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I am really stuck on this exception

private static void getUserComment(String s) {
                                       s.indexOf("<div id='")));
        s = s.substring(0, s.indexOf("author'>")) +
                           s.substring(s.indexOf("<div id='"+9));

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What does your input string look like? –  Mat Jul 16 '11 at 9:07
Which line causes the exception? –  Arjan Jul 16 '11 at 9:08
The printing and the sub string statements both appear to generate this exception –  Nayef Jul 16 '11 at 9:18
The input is an html page which is basically this UR: Lhttp://sabq.org/sabq/user/news.do?section=5&id=20908 I trying to extract useful information such as username and the comment of the commenter, I don't know is it the right way to do it or not? –  Nayef Jul 16 '11 at 9:20
Get a proper HTML parser which loads the page into a DOM, then query the DOM (for instance with XPath if that is supported). The HTML Parser opensource project may help you. –  Lucero Jul 16 '11 at 9:26

1 Answer 1

up vote 3 down vote accepted

You should use a proper parser or at least do some regular expression pattern matching (which is already "bad enough" for HTML or XML).

That said, your "offset" of 9 is likely the indirect cause of the exception:

s.indexOf("<div id='"+9)

This will make a literal string <div id='9 which is not found; indexOf then returns -1 and this causes the exception in the substring method. Maybe you wanted to actually add 9 to the index like this? s.indexOf("<div id='")+9

Note that the function is useless anyways, changing s will only change the local variable and not the original variable (parameters are by value in Java).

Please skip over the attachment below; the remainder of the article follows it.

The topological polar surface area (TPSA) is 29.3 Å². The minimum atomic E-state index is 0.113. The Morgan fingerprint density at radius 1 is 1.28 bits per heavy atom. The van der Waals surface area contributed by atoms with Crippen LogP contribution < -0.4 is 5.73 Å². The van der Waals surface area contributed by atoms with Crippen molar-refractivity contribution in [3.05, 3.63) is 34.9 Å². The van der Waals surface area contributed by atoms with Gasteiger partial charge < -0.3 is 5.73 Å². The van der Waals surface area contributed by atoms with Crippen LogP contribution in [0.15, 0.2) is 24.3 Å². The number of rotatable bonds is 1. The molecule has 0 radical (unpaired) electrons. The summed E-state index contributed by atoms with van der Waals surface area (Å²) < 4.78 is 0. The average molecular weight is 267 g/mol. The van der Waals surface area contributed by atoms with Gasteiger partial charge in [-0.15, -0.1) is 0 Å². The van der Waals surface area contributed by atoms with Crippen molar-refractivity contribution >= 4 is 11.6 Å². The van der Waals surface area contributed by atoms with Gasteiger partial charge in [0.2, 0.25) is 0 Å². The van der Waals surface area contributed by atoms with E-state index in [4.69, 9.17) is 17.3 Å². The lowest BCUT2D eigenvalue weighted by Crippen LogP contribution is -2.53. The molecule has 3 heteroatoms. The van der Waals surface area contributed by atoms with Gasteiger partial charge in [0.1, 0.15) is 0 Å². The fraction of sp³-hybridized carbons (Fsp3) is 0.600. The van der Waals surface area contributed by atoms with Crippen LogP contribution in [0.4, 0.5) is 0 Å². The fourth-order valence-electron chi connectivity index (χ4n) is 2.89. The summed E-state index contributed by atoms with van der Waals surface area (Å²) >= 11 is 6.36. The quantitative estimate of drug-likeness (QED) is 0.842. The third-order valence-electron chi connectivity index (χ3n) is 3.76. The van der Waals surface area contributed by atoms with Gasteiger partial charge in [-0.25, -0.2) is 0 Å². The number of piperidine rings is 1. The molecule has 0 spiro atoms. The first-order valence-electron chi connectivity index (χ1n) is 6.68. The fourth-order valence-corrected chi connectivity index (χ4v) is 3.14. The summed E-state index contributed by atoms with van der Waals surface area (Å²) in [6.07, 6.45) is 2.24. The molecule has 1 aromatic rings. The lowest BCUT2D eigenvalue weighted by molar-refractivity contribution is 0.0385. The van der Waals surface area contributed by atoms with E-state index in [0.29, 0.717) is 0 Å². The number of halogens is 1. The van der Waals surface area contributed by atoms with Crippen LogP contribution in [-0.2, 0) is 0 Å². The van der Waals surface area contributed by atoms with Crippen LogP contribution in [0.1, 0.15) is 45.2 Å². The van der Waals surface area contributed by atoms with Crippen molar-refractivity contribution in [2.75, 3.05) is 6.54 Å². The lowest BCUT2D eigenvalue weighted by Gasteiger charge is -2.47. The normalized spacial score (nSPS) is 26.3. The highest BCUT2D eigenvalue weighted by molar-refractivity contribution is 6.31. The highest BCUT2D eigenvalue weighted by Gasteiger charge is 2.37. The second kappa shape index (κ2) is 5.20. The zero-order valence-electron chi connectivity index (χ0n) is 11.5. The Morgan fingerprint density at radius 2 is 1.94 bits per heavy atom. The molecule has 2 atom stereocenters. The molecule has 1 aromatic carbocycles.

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What I want is to cut the author information and use it and find the next author and cut his information from the String, so after some time I will end up with no author... I don't know anything about pattern matching will it be a good way to extract information? –  Nayef Jul 16 '11 at 9:25
@Nayef - there are lots of resources on pattern matching. Even books. As @Lucero say, it will work (most of the time). But a proper HTML parser is a better idea. –  Stephen C Jul 16 '11 at 9:32
As I wrote, use a proper parser. The HTML Parser opensource project may fit your needs for extraction (but there are others around as well). –  Lucero Jul 16 '11 at 9:34
To be honest it is the first time to hear about DOM, what shall I do read about DOM or go with The HTML Parser? –  Nayef Jul 16 '11 at 10:25
DOM stands for "Document Object Model" and it is not a specific piece of code but the general name for a parsed hierarchical object representation model for a document. –  Lucero Jul 16 '11 at 10:37

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